A journey with cancer Roger Ladouceur
MD MSc CCMF (SP) FCMF, ASSOCIATE SCIENTIFIC EDITOR
At first, it’s nothing—or almost nothing. A cough that won’t go away; a tiny lump; a pain that feels different, more persistent than before; blood where there shouldn’t be any; unusual fatigue; unexplained weight loss. The cough will go away, the person says to himself or herself. The lump is so tiny that it can’t be important; there were only a few drops of blood. It’s normal to be so tired, what with all the responsibility and stress. And who wouldn’t want to lose a few pounds? It will go away, the person says to himself or herself, but then it doesn’t. And so the journey begins. A trip to the doctor, just to be sure. Just to rule out something sinister. There’s nothing to be worried about, but one never knows. Sometimes, a person sees his or her doctor for an annual checkup, suspecting nothing, because there have been no symptoms, no little warning signs. In this case, the journey begins here, in the doctor’s office. There is, in fact, a problem. The person is told that his or her test results are not normal and that additional tests are in order: a scope, a bone scan, computed tomography, magnetic resonance imaging, positron emission tomography, a biopsy. The words spot, bump, lump, abnormal cells, and atypical cells are mentioned. And although the word cancer is not used and the doctor speaks reassuringly, the effect is the same. Something is wrong, very wrong. Otherwise, why would all of these extra tests and specialist appointments be happening so quickly? One day, the person felt fine—in perfect health—and the next day he or she is ill, perhaps even gravely ill. How can that be? Try not to worry, the doctor says. We have a treatment and it should go well. Treatment begins. Surgery, chemotherapy, radiation, brachytherapy, immunotherapy, Gamma Knife. And then the person finds himself or herself in an oncology unit reclining chair, waiting for treatment according to protocols that have been clearly and carefully defined. An entire arsenal of therapies for fighting the disease. For beating it. But mostly for restoring health, as the end goal is healing. The unknown. As the journey continues, the person walks hand in hand with hope and fear. Hope says, maybe this whole thing is a bad dream. Hope Cet article se trouve aussi en français à la page 779.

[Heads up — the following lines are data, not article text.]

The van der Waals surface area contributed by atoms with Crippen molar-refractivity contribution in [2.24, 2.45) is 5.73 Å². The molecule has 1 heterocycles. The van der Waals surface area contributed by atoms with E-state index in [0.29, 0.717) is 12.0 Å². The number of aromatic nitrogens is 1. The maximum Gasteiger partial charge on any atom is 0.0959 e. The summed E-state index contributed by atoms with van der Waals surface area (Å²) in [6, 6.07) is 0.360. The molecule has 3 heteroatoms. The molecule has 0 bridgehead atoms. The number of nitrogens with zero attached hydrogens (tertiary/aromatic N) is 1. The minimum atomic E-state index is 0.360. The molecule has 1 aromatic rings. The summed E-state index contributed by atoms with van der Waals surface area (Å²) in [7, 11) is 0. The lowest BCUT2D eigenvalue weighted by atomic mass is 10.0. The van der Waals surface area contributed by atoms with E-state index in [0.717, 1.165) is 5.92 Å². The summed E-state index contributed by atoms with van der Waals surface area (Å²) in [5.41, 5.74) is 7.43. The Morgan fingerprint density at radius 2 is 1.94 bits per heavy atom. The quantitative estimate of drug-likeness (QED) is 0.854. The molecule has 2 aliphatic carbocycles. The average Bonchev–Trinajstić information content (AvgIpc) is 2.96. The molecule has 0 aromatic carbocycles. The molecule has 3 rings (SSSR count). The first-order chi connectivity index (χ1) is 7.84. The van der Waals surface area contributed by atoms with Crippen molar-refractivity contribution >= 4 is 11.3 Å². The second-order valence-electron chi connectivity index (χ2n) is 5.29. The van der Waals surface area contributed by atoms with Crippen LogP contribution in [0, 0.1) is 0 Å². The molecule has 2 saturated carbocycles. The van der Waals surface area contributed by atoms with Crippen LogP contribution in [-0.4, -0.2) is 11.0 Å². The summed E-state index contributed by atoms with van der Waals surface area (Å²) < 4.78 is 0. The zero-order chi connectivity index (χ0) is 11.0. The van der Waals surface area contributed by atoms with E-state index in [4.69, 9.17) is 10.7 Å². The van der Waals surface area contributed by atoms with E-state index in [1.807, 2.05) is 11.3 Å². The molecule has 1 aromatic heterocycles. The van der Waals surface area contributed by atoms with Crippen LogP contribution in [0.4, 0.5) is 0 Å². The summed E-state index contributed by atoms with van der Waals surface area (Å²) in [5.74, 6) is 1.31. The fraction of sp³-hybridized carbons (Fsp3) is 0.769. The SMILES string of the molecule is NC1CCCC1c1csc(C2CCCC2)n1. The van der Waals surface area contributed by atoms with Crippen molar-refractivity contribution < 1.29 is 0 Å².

Canadian Family Physician • Le Médecin de famille canadien
says, maybe the cancer can be beaten. Fear asks, what about that new symptom? Is the cancer back? Either way, there is a long journey of waiting and wondering ahead. For how long? No one knows. And then it’s back. Sometimes—often—the disease comes back. There is a second or even a third course of chemotherapy. Experimental treatments. Research protocols. Searching the Web for a miracle—for some treatment that has escaped the notice of the specialists. Perhaps a prohibitively expensive treatment only available in a foreign country. As the disease progresses, the person loses the ability to care for himself or herself and needs home care and help from others. The end of the road. And then, there is a realization that the person cannot be cured. His or her caregivers are exhausted and a decision is made to move the person to a facility. There are conversations about not prolonging suffering and about comfort care. Despair. Palliative sedation. Physician-assisted death. Not every person with cancer has this journey. Great progress has been made in the treatment of many different types of cancer. Some cancer patients survive. For many, the journey lasts for years. But cancer is such a tenacious disease and it inspires such fear. Rarely is the word cure used, as if there were a constant fear of the cancer coming back and of a journey that will never be over. Instead, the cancer is described as being in remission. Where are family physicians on this journey? They are mostly at the beginning and at the end. Cancer treatment is highly specialized, well beyond the scope of practice of most family physicians. But that doesn’t explain why they do not accompany their patients, offering help, advice, and support every step of the way. This month’s issue of Canadian Family Physician features a series of articles on cancer. I draw your attention to page 821 and the article titled “Patients’ experiences with continuity of cancer care in Canada. Results from the CanIMPACT study.”1 The results of this study underscore the importance of good communication and a positive relationship with front-line care providers. Family physicians definitely have a role to play throughout the difficult journey awaiting their patients with cancer. Reference 1. Easley J, Miedema B, Carroll JC, O’Brien MA, Manca DP, Grunfeld E. Patients’ experiences with continuity of cancer care in Canada. Results from the CanIMPACT study. Can Fam Physician 2016;62:821-7.
| Vol 62: october • octobre 2016